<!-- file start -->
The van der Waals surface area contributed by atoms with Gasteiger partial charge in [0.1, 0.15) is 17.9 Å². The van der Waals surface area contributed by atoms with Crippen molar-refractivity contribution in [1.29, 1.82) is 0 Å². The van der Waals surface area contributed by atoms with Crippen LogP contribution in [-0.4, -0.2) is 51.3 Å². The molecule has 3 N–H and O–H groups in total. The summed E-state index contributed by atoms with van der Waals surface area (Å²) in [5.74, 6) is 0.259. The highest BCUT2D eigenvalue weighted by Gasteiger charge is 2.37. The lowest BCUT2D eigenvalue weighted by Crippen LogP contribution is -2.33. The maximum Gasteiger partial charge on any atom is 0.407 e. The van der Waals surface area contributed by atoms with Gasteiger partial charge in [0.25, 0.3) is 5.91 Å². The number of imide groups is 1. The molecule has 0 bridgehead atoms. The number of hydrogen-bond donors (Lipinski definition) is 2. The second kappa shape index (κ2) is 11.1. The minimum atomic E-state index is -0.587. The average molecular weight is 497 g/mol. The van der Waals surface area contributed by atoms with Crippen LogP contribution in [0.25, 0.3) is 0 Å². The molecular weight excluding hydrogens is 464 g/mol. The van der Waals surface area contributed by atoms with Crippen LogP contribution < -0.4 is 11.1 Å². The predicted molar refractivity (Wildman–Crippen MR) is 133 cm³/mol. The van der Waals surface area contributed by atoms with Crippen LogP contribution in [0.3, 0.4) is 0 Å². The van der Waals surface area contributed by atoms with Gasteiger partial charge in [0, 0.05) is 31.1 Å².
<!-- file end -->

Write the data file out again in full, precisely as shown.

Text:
The van der Waals surface area contributed by atoms with Gasteiger partial charge in [0.1, 0.15) is 17.9 Å². The van der Waals surface area contributed by atoms with Crippen molar-refractivity contribution in [1.29, 1.82) is 0 Å². The van der Waals surface area contributed by atoms with Crippen LogP contribution in [-0.4, -0.2) is 51.3 Å². The molecule has 3 N–H and O–H groups in total. The summed E-state index contributed by atoms with van der Waals surface area (Å²) in [5.74, 6) is 0.259. The highest BCUT2D eigenvalue weighted by Gasteiger charge is 2.37. The lowest BCUT2D eigenvalue weighted by Crippen LogP contribution is -2.33. The maximum Gasteiger partial charge on any atom is 0.407 e. The van der Waals surface area contributed by atoms with Gasteiger partial charge in [0.25, 0.3) is 5.91 Å². The number of imide groups is 1. The molecule has 0 bridgehead atoms. The number of hydrogen-bond donors (Lipinski definition) is 2. The second kappa shape index (κ2) is 11.1. The minimum atomic E-state index is -0.587. The average molecular weight is 497 g/mol. The van der Waals surface area contributed by atoms with Crippen LogP contribution in [0.25, 0.3) is 0 Å². The molecular weight excluding hydrogens is 464 g/mol. The van der Waals surface area contributed by atoms with Crippen LogP contribution < -0.4 is 11.1 Å². The predicted molar refractivity (Wildman–Crippen MR) is 133 cm³/mol. The van der Waals surface area contributed by atoms with Crippen LogP contribution in [0.3, 0.4) is 0 Å². The van der Waals surface area contributed by atoms with Gasteiger partial charge in [0, 0.05) is 31.1 Å².